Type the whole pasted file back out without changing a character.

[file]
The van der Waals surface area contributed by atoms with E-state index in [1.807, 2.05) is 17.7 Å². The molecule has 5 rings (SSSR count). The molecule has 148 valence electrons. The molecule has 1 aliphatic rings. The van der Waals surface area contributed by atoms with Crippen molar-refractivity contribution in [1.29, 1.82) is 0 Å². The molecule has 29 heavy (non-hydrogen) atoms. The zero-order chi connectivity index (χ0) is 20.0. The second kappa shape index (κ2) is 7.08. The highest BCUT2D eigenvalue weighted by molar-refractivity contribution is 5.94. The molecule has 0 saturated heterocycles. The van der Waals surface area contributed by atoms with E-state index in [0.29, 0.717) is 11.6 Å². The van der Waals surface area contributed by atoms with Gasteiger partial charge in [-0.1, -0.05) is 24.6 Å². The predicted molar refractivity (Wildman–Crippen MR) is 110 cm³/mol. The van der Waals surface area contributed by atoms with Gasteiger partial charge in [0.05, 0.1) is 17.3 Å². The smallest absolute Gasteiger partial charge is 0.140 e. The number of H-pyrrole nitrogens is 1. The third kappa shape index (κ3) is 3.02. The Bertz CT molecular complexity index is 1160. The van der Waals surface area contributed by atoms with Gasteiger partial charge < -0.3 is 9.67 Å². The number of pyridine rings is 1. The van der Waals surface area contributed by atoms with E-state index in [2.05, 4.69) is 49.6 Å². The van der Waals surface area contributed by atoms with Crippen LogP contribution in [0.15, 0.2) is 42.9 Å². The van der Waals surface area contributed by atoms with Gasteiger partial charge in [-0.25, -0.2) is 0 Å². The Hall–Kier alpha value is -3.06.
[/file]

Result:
The van der Waals surface area contributed by atoms with E-state index in [1.807, 2.05) is 17.7 Å². The molecule has 5 rings (SSSR count). The molecule has 148 valence electrons. The molecule has 1 aliphatic rings. The van der Waals surface area contributed by atoms with Crippen molar-refractivity contribution in [1.29, 1.82) is 0 Å². The molecule has 29 heavy (non-hydrogen) atoms. The zero-order chi connectivity index (χ0) is 20.0. The second kappa shape index (κ2) is 7.08. The highest BCUT2D eigenvalue weighted by molar-refractivity contribution is 5.94. The molecule has 0 saturated heterocycles. The van der Waals surface area contributed by atoms with E-state index in [0.29, 0.717) is 11.6 Å². The van der Waals surface area contributed by atoms with Gasteiger partial charge in [-0.1, -0.05) is 24.6 Å². The predicted molar refractivity (Wildman–Crippen MR) is 110 cm³/mol. The van der Waals surface area contributed by atoms with Gasteiger partial charge in [0.05, 0.1) is 17.3 Å². The smallest absolute Gasteiger partial charge is 0.140 e. The number of H-pyrrole nitrogens is 1. The third kappa shape index (κ3) is 3.02. The Bertz CT molecular complexity index is 1160. The van der Waals surface area contributed by atoms with Gasteiger partial charge < -0.3 is 9.67 Å². The number of pyridine rings is 1. The van der Waals surface area contributed by atoms with E-state index in [2.05, 4.69) is 49.6 Å². The van der Waals surface area contributed by atoms with Crippen LogP contribution in [0.15, 0.2) is 42.9 Å². The van der Waals surface area contributed by atoms with Gasteiger partial charge in [-0.25, -0.2) is 0 Å². The Hall–Kier alpha value is -3.06.